Tuesday, December 22, 2015

Behind-the-Scenes: Lights Up, Backstage

Andrew Stephens, SCR's Segerstrom Stage Lighting Technician.

It's all in the lighting. From photography to concerts and plays, lighting can set the mood and tone of any art piece or performance. In Red, the character Ken observes, "To keep it mysterious, to let the pictures pulsate. Turn on bright lights and the stage effect is ruined—suddenly it's nothing but a bare stage with a bunch of fake walls."

Stephens in the Segerstrom booth, at the console.
As Ken points out, lighting can make or break how people see art. And on the Segerstrom Stage, there's an SCR staff member who is an important part of making sure the lighting equipment is set up and ready for each production. Alongside the master electrician and crew, lighting technician Andrew makes sure the right lighting instruments are in place high above the audience, works with the designers to program each cue for every "look" of the show and is up in the booth for every performance running the lighting console.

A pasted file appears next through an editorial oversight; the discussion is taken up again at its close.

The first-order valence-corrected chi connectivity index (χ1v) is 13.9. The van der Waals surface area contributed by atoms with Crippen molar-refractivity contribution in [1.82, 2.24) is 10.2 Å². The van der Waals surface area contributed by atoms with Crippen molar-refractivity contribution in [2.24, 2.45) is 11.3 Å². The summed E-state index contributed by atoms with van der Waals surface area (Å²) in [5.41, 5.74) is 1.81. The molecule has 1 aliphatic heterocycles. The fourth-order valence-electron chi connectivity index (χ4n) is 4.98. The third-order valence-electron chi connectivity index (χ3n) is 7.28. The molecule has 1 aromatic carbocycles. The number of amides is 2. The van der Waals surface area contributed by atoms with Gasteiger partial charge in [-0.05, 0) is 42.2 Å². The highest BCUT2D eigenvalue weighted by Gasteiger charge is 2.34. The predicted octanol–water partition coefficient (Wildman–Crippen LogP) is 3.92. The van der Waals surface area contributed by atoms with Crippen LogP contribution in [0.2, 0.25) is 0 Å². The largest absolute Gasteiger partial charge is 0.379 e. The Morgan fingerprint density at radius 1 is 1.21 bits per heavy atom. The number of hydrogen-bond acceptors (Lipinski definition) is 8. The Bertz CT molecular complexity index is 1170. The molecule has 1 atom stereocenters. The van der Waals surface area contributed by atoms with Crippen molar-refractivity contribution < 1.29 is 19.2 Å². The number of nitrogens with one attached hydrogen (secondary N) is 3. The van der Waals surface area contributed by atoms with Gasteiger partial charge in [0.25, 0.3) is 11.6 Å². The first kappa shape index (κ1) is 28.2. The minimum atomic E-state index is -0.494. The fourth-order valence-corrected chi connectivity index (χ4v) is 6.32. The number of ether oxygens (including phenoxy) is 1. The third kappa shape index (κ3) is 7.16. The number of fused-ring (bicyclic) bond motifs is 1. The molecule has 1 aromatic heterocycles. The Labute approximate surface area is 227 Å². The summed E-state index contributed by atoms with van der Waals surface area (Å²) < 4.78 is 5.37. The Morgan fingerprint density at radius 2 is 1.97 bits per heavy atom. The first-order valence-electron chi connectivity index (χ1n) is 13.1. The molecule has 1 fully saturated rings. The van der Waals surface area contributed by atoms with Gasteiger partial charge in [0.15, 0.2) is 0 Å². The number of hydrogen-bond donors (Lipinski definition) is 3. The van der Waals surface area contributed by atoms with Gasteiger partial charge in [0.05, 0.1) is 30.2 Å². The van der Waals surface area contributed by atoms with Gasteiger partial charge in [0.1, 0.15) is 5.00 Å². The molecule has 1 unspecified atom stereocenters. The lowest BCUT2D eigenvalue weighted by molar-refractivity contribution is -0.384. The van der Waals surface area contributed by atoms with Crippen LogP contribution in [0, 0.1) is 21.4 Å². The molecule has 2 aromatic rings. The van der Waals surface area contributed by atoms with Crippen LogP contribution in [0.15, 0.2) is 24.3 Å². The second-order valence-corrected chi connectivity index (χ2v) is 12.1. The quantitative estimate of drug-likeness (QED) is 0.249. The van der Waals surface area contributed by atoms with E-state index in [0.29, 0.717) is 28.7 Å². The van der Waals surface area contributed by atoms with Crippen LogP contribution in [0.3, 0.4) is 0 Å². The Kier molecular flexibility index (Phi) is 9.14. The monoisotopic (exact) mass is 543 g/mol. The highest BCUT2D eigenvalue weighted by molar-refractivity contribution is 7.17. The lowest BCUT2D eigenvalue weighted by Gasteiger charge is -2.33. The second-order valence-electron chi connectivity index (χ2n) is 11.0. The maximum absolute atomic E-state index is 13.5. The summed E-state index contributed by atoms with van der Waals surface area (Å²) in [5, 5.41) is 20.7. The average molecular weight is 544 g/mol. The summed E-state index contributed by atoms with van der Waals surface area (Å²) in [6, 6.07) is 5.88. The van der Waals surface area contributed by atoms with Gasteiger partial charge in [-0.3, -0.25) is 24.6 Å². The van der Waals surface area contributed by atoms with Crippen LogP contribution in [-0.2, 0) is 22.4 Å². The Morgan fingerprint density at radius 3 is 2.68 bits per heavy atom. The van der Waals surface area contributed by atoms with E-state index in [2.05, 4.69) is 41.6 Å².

Stephens grew up splitting his time between two countries: the United States (Kansas City, Kan.) and Australia (Brisbane). At a young age, his interest in lighting sparked when he attended concerts. Stephens was fascinated by the lights and the people behind them. He recalls, "I would find myself spending more time watching the lighting operators and less time watching the shows themselves."

Late in high school, Stephens found himself with a budding interest in theatre. When he attended the Queensland University of Technology in Brisbane, his appreciation for theatrical lighting only deepened. SCR also happened to ping on Stephens' radar during his college years, and while visiting family in Orange County, he noticed SCR when attending a concert next door at the Segerstrom Center for the Arts. As soon as a job was available, he applied, made the move and has been with SCR for three seasons now.

As he watches every performance on the Segerstrom Stage, he finds that he can agree with Ken's observation in Red.

"I feel like lighting becomes another character on stage," says Stephens. "In any given cue, the intensity, color or angle of light can change the mood or shift the way the audience perceives what's happening on stage."

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